Block buffering was very efficient in terms of performance because it stores the output in a write buffer and writes the accumulated amount all at once.
This is unlikely to be a problem when exporting to a local file. The problem arises when communicating with other processes. Perl can use the interprocess communication feature to communicate with other local processes, and the socket feature to communicate with other processes over the network.
If block buffering is performed at this time, it may happen that you intended to send data to the other party but did not send it. It remains in its own write buffer.
One way to solve this is to change block buffering to command buffering. To enable command buffering Predefined variable Set " $| " to 1 To do.
$| = 1;
Below is an example to switch to command buffering.
use strict; use warnings; # File for writing (Note that it will be overwritten) my $file = "example20080812.txt"; open(my $fh, ">", $file) or die "Cannot open $file:$!"; # Change default output handle my $oldfh = select $fh; # Enable command buffering. $| = 1; # Reselect to the original filehandle. select $oldfh; print $fh "Write without delay\n"; print "Written at this point. Size is". -S $file. "Bytes.\n"; sleep 3; close $fh or die "Cannot close $file";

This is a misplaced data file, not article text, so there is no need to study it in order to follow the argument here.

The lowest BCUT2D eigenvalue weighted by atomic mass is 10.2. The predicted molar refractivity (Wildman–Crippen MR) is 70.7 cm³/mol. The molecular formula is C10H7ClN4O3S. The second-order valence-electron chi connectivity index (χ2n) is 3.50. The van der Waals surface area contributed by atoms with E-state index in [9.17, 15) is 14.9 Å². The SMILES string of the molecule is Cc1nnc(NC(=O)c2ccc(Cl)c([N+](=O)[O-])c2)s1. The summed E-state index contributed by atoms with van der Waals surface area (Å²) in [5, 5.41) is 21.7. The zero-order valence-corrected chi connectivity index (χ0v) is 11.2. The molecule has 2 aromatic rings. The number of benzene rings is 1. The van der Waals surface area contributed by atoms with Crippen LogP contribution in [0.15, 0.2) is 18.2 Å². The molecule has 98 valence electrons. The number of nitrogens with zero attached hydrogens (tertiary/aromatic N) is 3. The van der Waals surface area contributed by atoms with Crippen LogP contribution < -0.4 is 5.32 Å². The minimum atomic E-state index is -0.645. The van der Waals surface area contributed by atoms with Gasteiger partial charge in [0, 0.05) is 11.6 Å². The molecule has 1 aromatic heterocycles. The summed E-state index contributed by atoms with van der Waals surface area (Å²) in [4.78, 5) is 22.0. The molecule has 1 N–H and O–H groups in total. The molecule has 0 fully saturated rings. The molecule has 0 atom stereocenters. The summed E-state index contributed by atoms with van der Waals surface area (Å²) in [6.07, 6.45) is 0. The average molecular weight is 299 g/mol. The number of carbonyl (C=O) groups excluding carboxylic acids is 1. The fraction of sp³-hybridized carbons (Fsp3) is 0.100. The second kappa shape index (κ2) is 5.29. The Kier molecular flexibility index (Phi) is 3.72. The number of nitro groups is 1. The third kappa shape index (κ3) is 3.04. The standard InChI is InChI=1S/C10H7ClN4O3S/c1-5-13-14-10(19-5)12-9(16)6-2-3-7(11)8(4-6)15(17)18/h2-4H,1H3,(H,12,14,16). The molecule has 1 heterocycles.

Perl does not support writing without buffering at all. You don't have to write one character at a time. Instead, you can use command buffering to write when the command print is finished.
It is guaranteed that it will be written to the output before you write the print function and execute following statement.
Command buffering is often used for interactive communication. For example, suppose you send data to someone and wait for a reply. To send data over the network, write to something called a socket (a kind of filehandle) and wait for a reply. At this time, if block buffering is enabled, it means that even if you think that you wrote it, it is actually stored in the write buffer and you are not actually writing it.
Command buffering is used to avoid this.
(1) Enable command buffering
# Change default output handle my $oldfh = select $fh; # Enable command buffering. $| = 1; # Reselect to the original filehandle. select $oldfh;
Command buffering is enabled by setting the predefined variable $| to 1. It should be noted here that the operation for $| is the operation for the "default output destination".
The "default output destination" is the output destination when the file handle is omitted in the print function. The default output destination is STDOUT.
To enable command buffering for writes to $fh, change the "default destination" with the select function, then set the value of $| to 1.
The select function returns the current default output destination, so save it, manipulate $|, and then restore it.